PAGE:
30th Street Station will always be my favorite. I've looked at its soaring ceiling while waiting for my father to come home, while fleeing my brother's death, while trying to warm up or cool down on yet another journey. I am small and large, young and old in that place. In the midst of such transmigrations, I've got a lot of reading done in 30th Street.
Last time I was there, days ago, I decided to check out the station's bookstore. Though I was nicely prepared for my trip with a few issues of I Love Bad Movies and a copy of lost traveler Cookie Mueller's Walking Through Clear Water in a Pool Painted Black, I figured that I'd kill some time away from the ghost smell of McDonald's past. Amid the usual magazines and Victorian porn novels, the bookstore carries Tin House, displays Two Dollar Radio and other small pub books, and boasts a decent sci fi and short story section.
Debating whether to buy a (gasp! full-price) novel, I headed up to the counter, behind which the several staff members screamed catchphrases at one another in a jovial manner and avoided eye contact. Hmm. The door looked locked. "Are you closed," I asked. "Yeah," grunted the security guard.
After all, no matter how good the surprises, it is still Philadelphia.
A new thing that the New Jersey Transit train has been doing is being a time machine. Before every stop the speakers emit the strangled warble of a dial-up modem before announcing that you are not as close to your destination as you thought. No superhighway, then or now.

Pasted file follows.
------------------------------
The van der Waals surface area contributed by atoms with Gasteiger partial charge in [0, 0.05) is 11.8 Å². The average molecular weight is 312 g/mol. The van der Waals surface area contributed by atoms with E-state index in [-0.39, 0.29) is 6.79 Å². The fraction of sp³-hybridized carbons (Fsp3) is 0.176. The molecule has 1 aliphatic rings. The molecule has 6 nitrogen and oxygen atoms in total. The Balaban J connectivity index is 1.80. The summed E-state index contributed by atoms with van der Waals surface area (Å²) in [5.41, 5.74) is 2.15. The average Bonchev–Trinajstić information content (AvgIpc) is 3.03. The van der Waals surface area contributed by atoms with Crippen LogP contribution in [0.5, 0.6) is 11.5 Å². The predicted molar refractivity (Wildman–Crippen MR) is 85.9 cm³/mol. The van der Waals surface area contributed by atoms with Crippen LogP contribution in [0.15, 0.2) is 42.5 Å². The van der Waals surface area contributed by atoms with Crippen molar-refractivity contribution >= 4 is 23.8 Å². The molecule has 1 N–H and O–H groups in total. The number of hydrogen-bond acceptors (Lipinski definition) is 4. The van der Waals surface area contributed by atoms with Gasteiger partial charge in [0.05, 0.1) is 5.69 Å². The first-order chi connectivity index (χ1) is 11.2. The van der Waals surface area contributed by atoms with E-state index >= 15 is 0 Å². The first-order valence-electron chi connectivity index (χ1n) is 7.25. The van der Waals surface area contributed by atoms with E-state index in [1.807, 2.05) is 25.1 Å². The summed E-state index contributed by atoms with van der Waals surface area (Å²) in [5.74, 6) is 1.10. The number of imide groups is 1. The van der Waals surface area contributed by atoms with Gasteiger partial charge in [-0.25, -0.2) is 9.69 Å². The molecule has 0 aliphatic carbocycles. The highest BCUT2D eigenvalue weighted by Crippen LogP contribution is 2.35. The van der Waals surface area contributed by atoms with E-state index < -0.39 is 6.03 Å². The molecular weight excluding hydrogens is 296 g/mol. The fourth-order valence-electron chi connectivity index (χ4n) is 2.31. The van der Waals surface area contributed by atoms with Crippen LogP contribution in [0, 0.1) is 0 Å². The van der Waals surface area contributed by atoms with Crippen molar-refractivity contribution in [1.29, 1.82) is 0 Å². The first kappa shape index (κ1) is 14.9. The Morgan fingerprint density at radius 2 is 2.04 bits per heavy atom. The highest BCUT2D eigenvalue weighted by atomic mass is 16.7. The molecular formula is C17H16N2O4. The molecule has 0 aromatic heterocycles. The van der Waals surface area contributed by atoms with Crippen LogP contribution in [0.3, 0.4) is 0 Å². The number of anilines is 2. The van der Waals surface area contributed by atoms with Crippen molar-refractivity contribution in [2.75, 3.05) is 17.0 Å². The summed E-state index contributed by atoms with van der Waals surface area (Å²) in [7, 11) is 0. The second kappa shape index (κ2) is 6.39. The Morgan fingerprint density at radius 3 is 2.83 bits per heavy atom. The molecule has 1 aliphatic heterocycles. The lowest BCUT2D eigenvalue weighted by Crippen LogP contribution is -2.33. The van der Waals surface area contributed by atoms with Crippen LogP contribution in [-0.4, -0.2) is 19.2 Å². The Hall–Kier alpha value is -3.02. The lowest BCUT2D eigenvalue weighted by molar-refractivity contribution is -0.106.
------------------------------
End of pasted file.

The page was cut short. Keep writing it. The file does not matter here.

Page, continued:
It is no secret that the anachronistic nature of train travels is part of the appeal. Despite today's florescent lights we can all be an incognito heiress or a man on the run on the train from big city to bigger city. There are always people to watch. If you are lucky, layovers include not only a reasonable bathroom but also food made by a human. The newly remodeled (well, new in the timeline of government and memoir) Trenton train station has both of those things. Despite my love of old things, I am so glad that the former Trenton transit center is gone, taking all of those chicken grease, brown-lit, bad boyfriend memories with it.